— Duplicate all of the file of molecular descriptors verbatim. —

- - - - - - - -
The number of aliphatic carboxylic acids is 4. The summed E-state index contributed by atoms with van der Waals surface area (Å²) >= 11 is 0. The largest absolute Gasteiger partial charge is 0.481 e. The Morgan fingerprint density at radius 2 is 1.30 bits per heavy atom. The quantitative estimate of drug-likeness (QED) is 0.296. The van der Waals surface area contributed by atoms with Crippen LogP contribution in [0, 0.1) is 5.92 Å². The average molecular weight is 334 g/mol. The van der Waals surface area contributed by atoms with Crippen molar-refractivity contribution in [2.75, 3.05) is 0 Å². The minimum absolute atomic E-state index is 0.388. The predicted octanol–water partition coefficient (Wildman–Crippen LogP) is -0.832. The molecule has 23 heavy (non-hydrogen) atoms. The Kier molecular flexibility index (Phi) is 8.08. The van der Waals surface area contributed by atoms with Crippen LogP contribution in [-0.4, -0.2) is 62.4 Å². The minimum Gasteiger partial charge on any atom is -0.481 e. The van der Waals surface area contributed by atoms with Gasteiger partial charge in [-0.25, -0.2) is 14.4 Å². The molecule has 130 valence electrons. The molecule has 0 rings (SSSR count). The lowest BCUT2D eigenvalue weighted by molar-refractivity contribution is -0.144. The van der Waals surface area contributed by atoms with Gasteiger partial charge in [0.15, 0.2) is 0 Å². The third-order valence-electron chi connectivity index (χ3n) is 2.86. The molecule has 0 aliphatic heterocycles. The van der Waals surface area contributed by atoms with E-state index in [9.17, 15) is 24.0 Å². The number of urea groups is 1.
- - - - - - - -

The number of aliphatic carboxylic acids is 4. The summed E-state index contributed by atoms with van der Waals surface area (Å²) >= 11 is 0. The largest absolute Gasteiger partial charge is 0.481 e. The Morgan fingerprint density at radius 2 is 1.30 bits per heavy atom. The quantitative estimate of drug-likeness (QED) is 0.296. The van der Waals surface area contributed by atoms with Crippen LogP contribution in [0, 0.1) is 5.92 Å². The average molecular weight is 334 g/mol. The van der Waals surface area contributed by atoms with Crippen molar-refractivity contribution in [2.75, 3.05) is 0 Å². The minimum absolute atomic E-state index is 0.388. The predicted octanol–water partition coefficient (Wildman–Crippen LogP) is -0.832. The molecule has 23 heavy (non-hydrogen) atoms. The Kier molecular flexibility index (Phi) is 8.08. The van der Waals surface area contributed by atoms with Crippen LogP contribution in [-0.4, -0.2) is 62.4 Å². The minimum Gasteiger partial charge on any atom is -0.481 e. The van der Waals surface area contributed by atoms with Gasteiger partial charge in [-0.25, -0.2) is 14.4 Å². The molecule has 130 valence electrons. The molecule has 0 rings (SSSR count). The lowest BCUT2D eigenvalue weighted by molar-refractivity contribution is -0.144. The van der Waals surface area contributed by atoms with Gasteiger partial charge in [0.15, 0.2) is 0 Å². The third-order valence-electron chi connectivity index (χ3n) is 2.86. The molecule has 0 aliphatic heterocycles. The van der Waals surface area contributed by atoms with E-state index in [9.17, 15) is 24.0 Å². The number of urea groups is 1.